We have already delivered on our manifesto pledge to protect school playing fields. Since 1 October 1998, section 77 of the School Standards and Framework Act 1998 has meant that local authorities in England may not dispose, or change the use, of school playing fields without the prior consent of my right hon. Friend the Secretary of State for Education and Employment. On 7 June, earlier this week, we published the criteria against which decisions on applications from local authorities and governing bodies will normally be made.
The first criterion is financial; any proceeds from sales must be returned to education or used to enhance sports provision. The second relates to schools' needs; the playing fields and other sports facilities that will be left must meet the needs of local schools, particularly primary schools. Thirdly, there are community needs; the playing fields and other sports facilities that will be left must meet the needs of the local community. The fourth criterion involves consultation; there must have been adequate consultation both locally and with recognised national bodies such as Learning through Landscapes, the Central Council of Physical Recreation or the National Playing Fields Association, so that their views can be taken into account. Those proposals offer a clear way forward in improving playing field provision in schools.
I thank the Minister for that answer. It was one of the scandals of the public asset stripping under the previous Government that 5,000 school playing fields were sold off. Does the Minister share the concern recently expressed by the National Association of Head Teachers about the level of fitness of many of their pupils, and their sedentary life styles? Will he give an assurance that school playing fields and sporting facilities will be used to ensure that standards of, and improvements in, fitness keep pace with classroom achievement?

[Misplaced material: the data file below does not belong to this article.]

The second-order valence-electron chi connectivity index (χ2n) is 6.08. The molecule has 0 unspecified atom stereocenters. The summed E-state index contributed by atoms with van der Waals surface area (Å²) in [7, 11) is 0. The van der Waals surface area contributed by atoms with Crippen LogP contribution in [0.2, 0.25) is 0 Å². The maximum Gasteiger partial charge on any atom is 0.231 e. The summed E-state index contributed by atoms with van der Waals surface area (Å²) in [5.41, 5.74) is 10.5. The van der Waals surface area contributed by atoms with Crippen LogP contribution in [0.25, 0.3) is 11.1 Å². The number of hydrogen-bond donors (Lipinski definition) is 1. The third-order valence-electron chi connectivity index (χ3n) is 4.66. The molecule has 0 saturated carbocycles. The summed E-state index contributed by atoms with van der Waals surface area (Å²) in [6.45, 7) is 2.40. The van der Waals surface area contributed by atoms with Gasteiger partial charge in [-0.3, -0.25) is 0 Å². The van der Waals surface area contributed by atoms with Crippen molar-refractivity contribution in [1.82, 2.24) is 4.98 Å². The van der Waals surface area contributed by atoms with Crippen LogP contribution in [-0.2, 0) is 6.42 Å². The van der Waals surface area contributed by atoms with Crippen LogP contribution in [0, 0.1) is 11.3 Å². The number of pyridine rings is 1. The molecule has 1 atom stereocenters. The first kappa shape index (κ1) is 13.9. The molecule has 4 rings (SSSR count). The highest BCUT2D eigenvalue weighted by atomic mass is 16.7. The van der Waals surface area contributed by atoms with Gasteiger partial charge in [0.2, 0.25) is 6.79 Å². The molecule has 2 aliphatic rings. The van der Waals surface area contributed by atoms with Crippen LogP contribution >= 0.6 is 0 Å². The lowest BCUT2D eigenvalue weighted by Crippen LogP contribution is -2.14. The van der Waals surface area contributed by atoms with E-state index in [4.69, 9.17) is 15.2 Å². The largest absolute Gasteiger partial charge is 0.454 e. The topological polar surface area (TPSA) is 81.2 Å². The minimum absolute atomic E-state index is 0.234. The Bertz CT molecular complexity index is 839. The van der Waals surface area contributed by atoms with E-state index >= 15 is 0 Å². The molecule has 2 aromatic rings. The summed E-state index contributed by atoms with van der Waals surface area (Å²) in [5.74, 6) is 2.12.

I agree with the points and sentiments expressed by my hon. Friend. We have a series of initiatives to develop a much healthier approach to life in school, ranging across changes in the national curriculum, our playing fields initiative, and our approach to diet and food. We have a joint healthy schools initiative, which I and my right hon. Friend the Minister for Public Health chair, to bring together and to develop activity in this area. We go down the line that has been set out by my hon. Friend. It is critical that we develop more resources for school playing fields and sporting activity, and better use of those facilities. Yesterday, I met representatives of the Central Council of Physical Recreation to discuss ways in which we might develop that approach.
Does my hon. Friend recognise that there are major new opportunities for sport and for music, art and drama in the Government's new nationwide network of after-school clubs? What can my hon. Friend's Department do to ensure that these clubs take good care of, and look after, the children involved, and extend to them opportunities for sport, music, art and drama, which are often not available to them during their time in school?
I strongly agree with my right hon. Friend, who puts the case with her traditional power and force. We are making resources available through the new opportunities fund, with £125 million being allocated for schools, councils, community groups and other organisations to improve access and develop the activities to which my right hon. Friend referred. We are encouraging out-of-school activity in music, arts and drama in the way that she suggests. We believe that that is an essential approach. Critical to it is developing a much better relationship between schools and their local communities and community organisations, so that real co-operation can be built up. We give this initiative major priority, and it is important that we continue to drive it forward.